Staring at the nighttime sky has been a common pastime for thousands of years. For as long as humans have walked the Earth, they looked up and studied the stars. We aren’t that much different today, except that the tools have gotten better. Modern telescopes allow us to see light-years away and observe some of the most fascinating phenomena in the universe. If you’re into stargazing, check out these four iconic observatories for some of the best views of the universe from the little blue and green  ball that we call home.

Maunakea Observatories, Hawaii

The snowy Mauna Kea Observatory during the day with long, winding road in foreground
Credit: LUC KOHNEN / Shutterstock

The Maunakea Observatories — a network of facilities and non-profit research institutios — sit at the top of the extinct volcano with the same name. It is the highest point in Hawaii and is officially the tallest mountain in the world, even beating out Mount Everest because most of the mountain is under water. While the mountain may not reach the elevation of Everest, the observatory sits at a breathtaking (literally) 13,000 feet above sea level.

Visitors are welcome at the top of the mountain, and stargazing tours are available. To reach the top, you can drive yourself, as long as you have a four-wheel-drive vehicle and are not scared of heights, or you can join one of the many tour groups that summit the mountain daily. The observatory is far away from any major cities and at high enough of an elevation that the lack of light pollution allows for amazing stargazing opportunities. Be sure to get there early and watch the sunset from above the clouds.

Gornergrat, Switzerland

Aerial view of the Gornergrat Observatory on a clear day, Gornergrat, Zermatt, Switzerland
Credit: Krissanapong Wongsawarng / Shutterstock

For adventurers who like to have it all, the Gornergrat Observatory is for you! Not only does it allow for incredible stargazing at 10,000 feet above sea level, but it has shopping, restaurants, an event hall, a planetarium, and a hotel. You can even eat dinner out on the terrace under the stars.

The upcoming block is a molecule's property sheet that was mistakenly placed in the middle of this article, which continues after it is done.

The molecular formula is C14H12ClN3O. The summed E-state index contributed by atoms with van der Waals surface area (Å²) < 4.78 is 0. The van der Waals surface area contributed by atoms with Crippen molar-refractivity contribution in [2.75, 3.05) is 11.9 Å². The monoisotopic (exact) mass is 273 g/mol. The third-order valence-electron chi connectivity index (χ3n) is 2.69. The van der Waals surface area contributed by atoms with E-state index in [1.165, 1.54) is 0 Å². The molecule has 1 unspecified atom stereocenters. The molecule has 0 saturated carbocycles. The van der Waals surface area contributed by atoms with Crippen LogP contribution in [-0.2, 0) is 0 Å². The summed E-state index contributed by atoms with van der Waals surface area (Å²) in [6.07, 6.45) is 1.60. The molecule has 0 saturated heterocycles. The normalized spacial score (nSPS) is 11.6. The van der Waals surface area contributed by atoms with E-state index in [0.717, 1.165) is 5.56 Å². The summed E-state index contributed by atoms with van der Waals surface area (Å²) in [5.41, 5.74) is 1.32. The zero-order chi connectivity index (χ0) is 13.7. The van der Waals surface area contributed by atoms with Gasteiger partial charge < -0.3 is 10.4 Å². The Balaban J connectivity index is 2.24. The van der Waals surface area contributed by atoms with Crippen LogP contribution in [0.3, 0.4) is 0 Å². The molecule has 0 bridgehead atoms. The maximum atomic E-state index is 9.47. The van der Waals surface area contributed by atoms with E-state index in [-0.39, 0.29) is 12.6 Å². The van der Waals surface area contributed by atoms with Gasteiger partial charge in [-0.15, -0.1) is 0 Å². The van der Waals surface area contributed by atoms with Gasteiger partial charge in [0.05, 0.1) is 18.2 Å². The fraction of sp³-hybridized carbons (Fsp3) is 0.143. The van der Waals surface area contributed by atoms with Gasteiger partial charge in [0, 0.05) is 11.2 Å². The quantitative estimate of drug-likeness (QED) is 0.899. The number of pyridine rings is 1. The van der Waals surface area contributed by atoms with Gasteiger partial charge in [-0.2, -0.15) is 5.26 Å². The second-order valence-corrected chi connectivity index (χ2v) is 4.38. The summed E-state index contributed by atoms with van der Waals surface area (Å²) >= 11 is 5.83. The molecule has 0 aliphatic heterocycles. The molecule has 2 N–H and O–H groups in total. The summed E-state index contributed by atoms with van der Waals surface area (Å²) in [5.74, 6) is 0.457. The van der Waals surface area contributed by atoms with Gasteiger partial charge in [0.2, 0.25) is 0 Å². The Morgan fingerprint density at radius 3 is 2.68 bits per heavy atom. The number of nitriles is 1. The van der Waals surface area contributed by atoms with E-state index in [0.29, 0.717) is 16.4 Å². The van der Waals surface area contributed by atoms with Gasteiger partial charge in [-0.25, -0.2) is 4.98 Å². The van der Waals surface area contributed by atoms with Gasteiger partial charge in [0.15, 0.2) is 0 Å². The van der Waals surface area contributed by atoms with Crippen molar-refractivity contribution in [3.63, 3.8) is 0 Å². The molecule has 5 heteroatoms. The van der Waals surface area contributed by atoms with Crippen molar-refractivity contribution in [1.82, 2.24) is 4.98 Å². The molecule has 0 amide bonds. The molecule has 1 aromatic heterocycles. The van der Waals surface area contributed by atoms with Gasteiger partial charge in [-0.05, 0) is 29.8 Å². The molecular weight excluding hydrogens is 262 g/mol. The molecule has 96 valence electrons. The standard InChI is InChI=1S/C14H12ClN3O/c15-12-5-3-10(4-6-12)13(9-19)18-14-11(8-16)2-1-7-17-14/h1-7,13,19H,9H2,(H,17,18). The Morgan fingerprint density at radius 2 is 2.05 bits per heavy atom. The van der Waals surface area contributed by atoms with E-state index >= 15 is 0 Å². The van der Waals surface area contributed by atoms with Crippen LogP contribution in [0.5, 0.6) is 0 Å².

The original building was built in 1898 and was made accessible by the world’s first fully electric railway that is still in use today. Realizing how ideal the climate was for seeing the nighttime sky, astronomers from all over the world flocked to Gornergrat and installed the observatory in the 1960s.

Very Large Telescope (VLT), Chile

Aerial view of the Very Large Telescope in the Atacama Desert, Chile
Credit: MAV Drone / Shutterstock

While the Very Large Telescope might not boast the most creative name, it is the most advanced optical instrument on the planet, capable of seeing two individual car headlights on the surface of the moon! The observatory is located in the Atacama Desert in Chile, far away from the light pollution of any city.

The observatory is open to visitors on Saturdays. While tours are free, visitors do have to register ahead of time as there’s limited space. It’s one of the best places in the world to see the Milky Way arc. Unlike the Gornergrat, the Very Large Telescope has no amenities and sits alone in the desert a long way from any city. Make your plans accordingly — especially due to

Cowan’s Observatory, New Zealand

Mountain ridge and clusters of stars as seen at the Aoraki Mackenzie Dark Sky Reserve
Credit: Matt Makes Photos / Shutterstock

Cowan’s Observatory is not the biggest or most technologically advanced in the world. In fact, it is not even used for scientific study. It is, however, built specifically with casual stargazing in mind, making it a popular destination for travelers around the world.

The observatory is located in the Aoraki Mackenzie Dark Sky Reserve which is the largest dark sky reserve in the world. Outdoor lighting is restricted on the 1,600 square miles of land that make up the reserve, allowing for some of the most pristine stargazing possible with minimal to no light pollution. Even if you don’t go to the observatory, just visiting or camping in the park will provide better stargazing than most telescopes located anywhere else. And there are plenty of guided stargazing tours available.